The recent international agreement on telecommunications spells good news for users — eventually.
Just as the benefits of telecommunications reform locally have taken years to flow through to the market, the impact is likely to be long coming.
But that’s not to belittle the importance of the agreement. It commits participating countries to open up markets to more competition and allow foreign companies to buy a significant stake in domestic communications companies.
Those signatories, who between them generate about 97% of the world’s telecom revenues, are allowing full or — in the case of a few hold-outs such as Canada, India and Japan — significant foreign ownership of their telcos.
It also establishes a dispute resolution process and a set of international rules to ensure fair competition. While this sounds suspiciously like one of those paving stones on the way to hell, it’s a good intention that’s probably worth trying.
The International Tele-communications Union estimates that as a result of the World Trade Organisation (WTO) agreement global revenues for the telecom market will increase to about $1.8 trillion by the year 2000 — which seems a little optimistic given that the current value of the market worldwide is estimated at being only about $9.4 billion, and that the agreement doesn’t take effect until January 1998.
Nonetheless, there’s no doubt that increased investment in telecommunications will be an important flow-on from the accord.
There have been signs over the past year of a slight wariness emerging among investors, particularly in the Asian region. This could potentially have caused problems for New Zealand’s rapidly expanding electronics industry, which has been making a considerable reputation for itself in the region. The agreement is likely to open up new opportunities as investment activity increases.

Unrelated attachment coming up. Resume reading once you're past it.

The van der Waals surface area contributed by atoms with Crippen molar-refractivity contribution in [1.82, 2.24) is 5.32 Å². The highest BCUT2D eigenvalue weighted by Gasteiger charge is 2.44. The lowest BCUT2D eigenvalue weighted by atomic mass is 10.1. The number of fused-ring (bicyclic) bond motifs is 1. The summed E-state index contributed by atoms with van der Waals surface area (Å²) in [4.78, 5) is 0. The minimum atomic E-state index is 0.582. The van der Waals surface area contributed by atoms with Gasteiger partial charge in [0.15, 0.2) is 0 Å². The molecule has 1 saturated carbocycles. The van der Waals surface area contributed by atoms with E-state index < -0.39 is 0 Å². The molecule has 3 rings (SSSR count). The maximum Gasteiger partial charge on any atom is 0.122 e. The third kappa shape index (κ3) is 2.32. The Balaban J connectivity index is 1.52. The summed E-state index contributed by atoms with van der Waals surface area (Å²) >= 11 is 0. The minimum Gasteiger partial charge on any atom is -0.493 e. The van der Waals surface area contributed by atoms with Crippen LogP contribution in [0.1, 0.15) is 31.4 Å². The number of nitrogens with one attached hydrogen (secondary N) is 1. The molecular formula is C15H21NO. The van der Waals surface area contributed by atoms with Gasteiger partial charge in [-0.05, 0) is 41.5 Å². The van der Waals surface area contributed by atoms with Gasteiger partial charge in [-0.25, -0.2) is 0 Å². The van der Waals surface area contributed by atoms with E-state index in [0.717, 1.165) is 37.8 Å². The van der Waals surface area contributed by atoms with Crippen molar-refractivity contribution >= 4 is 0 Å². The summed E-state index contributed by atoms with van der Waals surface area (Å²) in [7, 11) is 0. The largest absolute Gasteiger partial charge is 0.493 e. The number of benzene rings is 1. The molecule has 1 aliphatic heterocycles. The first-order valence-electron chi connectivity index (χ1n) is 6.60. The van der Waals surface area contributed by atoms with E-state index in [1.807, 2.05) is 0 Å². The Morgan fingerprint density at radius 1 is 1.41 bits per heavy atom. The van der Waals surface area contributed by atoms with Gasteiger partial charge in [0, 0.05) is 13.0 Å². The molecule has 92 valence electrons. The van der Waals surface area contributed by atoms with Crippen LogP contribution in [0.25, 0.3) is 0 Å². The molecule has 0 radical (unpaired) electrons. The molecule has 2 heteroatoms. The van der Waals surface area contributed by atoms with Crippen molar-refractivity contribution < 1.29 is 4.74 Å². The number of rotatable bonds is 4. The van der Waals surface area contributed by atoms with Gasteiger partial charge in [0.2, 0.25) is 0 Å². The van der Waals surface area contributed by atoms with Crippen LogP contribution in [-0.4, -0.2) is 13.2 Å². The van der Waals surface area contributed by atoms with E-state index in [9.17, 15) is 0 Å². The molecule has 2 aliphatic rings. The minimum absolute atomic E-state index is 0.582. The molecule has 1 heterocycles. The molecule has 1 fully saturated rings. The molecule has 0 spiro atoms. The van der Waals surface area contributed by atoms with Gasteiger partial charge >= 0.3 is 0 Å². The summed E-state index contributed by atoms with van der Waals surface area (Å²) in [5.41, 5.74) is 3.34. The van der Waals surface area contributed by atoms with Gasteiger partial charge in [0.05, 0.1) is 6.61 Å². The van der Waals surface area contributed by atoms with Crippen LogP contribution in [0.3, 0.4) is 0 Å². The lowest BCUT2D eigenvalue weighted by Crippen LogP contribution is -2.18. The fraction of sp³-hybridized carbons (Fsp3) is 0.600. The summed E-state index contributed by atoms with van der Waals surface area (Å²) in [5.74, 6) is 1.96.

And there’s no doubt that the infrastructure around the world needs the added investment as the demand on the networks continues to grow exponentially.
There’s still the need for massive investment — between $320 billion and $480 billion, according to one assessment — to build stable platforms for networks such as the Internet, but companies are not going to invest without some good solid ground rules. That’s what this agreement looks like providing.
The main downside for investors is the upside for users. All this means more competition, which will drive prices down. Investors who have seen the telecommunications market as a sure thing are going to have to look again.
By early next century telecommunications prices will have dropped by more than half, says Denis Gilhooly, vice-president of business development at US-based satellite network company Teledesic.
“The fabulous profitability of international telecommunications, I would hazard, is about to unravel,” Gilhooly told a Global Information Infrastructure Commission forum in New York last month.
However, telcos in countries that have gone through the deregulation process — Telecom New Zealand is a good example — have not necessarily seen revenues drop with their market share. This is far from being a zero sum game.
Most importantly though, users are going to see prices tumble. These users will include the financial institutions now daily transferring $3.5 trillion dollars or more electronically, companies conducting business, educational and research institutions exchanging data and information, and individuals phoning their families and friends or sending email.
Hosking is Computerworld’s telecommunications specialist. He can be contacted by email at firstname.lastname@example.org